You are mine and I am yours. So be it.

And the Covenant now made on earth, let it be ratified in heaven.

Amen.

*NOTE: “Put me to suffering” – does not mean that we are asking God to make us suffer! Rather it means that we are even willing so suffer if that is a consequence of being faithful.

The Gospel according to Yellow and Stripe

Grace and Peace to you

Hope for the Flowers was one of the first books I remember my mom giving to me. I have never stopped reading it and never stopped trusting in its truth. It could have been called The Gospel according to Yellow and Stripe.

It is about two caterpillars named Yellow and Stripe. Yellow and Stripe were in love with each other. They decided that there was more to life than getting to the top of the caterpillar pile and decided to journey in a new direction. To live for each other instead of themselves and to focus on loving. For caterpillars this meant that they did a lot of hugging – well actually caterpillars don’t hug, they curl. They really are good curlers!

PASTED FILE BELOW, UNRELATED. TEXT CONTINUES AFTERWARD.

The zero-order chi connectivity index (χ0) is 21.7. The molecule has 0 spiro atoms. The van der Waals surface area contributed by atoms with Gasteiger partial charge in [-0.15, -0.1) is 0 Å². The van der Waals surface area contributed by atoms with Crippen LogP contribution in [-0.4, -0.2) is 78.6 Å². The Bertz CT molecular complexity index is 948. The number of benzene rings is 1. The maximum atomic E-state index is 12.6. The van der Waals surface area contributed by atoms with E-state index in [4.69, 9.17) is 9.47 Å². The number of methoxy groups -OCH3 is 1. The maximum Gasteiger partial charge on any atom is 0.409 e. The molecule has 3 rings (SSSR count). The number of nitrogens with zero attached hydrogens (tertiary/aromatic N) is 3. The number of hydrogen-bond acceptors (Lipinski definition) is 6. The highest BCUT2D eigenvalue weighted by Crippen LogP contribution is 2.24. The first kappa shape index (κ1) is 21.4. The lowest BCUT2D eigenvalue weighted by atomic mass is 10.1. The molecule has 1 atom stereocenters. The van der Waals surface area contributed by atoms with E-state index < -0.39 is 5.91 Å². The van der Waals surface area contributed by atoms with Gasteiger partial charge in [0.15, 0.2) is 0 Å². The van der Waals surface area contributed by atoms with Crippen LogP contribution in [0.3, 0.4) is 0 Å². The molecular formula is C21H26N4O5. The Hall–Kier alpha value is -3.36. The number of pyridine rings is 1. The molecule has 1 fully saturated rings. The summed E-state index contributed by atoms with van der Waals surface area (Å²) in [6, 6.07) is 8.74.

I won’t spoil the whole story for you … but just to say at some point they had to make a big decision. It was full of risk. The decision terrified them both. They had to give up the only life they knew in the hope of a new life they barely thought possible and yet somehow they could not give up the belief that it was possible. They had to die … in order to live more fully — yes even fly.

For me this is the most beautiful and clear picture of the new life that Jesus invites us into when he invites us to walk in his ways. It is a huge risk and it is terrifying. It involves dying to oneself and giving ourselves to each other in love. Just the idea bubbles with promise within my belly — how about yours?

In today’s Covenant Service we are invited to risk giving up our lives for Love’s sake. When we do we die. When we do we are re-born. When we do, we soar like on the wings of eagles … or is it butterflies?

Grace, Alan


Prayerful Preparation

“I shall look at the world through tears.
Perhaps I shall see things that dry-eyed I could not see.
The tears streamed down, and I let them flow as freely as they would,
making of them a pillow for my heart. On them it rested.”

– St Augustine